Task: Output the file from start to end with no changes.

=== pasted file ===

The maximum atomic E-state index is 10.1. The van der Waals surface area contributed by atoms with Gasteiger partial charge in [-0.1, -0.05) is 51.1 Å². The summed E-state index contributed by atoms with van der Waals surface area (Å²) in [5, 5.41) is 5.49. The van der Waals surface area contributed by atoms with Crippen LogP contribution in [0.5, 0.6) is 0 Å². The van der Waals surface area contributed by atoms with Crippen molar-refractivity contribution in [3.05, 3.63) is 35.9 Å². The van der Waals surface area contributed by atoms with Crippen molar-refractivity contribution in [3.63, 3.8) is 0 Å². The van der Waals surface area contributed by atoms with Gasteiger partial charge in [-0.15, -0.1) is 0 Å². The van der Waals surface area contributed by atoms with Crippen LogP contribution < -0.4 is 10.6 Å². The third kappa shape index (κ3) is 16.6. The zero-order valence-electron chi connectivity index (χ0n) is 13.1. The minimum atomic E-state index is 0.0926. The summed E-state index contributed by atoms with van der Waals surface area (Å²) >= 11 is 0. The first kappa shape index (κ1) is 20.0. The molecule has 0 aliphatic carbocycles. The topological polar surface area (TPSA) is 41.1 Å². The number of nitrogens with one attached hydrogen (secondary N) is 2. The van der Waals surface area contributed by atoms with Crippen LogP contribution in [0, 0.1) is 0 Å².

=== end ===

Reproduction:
The maximum atomic E-state index is 10.1. The van der Waals surface area contributed by atoms with Gasteiger partial charge in [-0.1, -0.05) is 51.1 Å². The summed E-state index contributed by atoms with van der Waals surface area (Å²) in [5, 5.41) is 5.49. The van der Waals surface area contributed by atoms with Crippen LogP contribution in [0.5, 0.6) is 0 Å². The van der Waals surface area contributed by atoms with Crippen molar-refractivity contribution in [3.05, 3.63) is 35.9 Å². The van der Waals surface area contributed by atoms with Crippen molar-refractivity contribution in [3.63, 3.8) is 0 Å². The van der Waals surface area contributed by atoms with Gasteiger partial charge in [-0.15, -0.1) is 0 Å². The van der Waals surface area contributed by atoms with Crippen LogP contribution < -0.4 is 10.6 Å². The third kappa shape index (κ3) is 16.6. The zero-order valence-electron chi connectivity index (χ0n) is 13.1. The minimum atomic E-state index is 0.0926. The summed E-state index contributed by atoms with van der Waals surface area (Å²) >= 11 is 0. The first kappa shape index (κ1) is 20.0. The molecule has 0 aliphatic carbocycles. The topological polar surface area (TPSA) is 41.1 Å². The number of nitrogens with one attached hydrogen (secondary N) is 2. The van der Waals surface area contributed by atoms with Crippen LogP contribution in [0, 0.1) is 0 Å².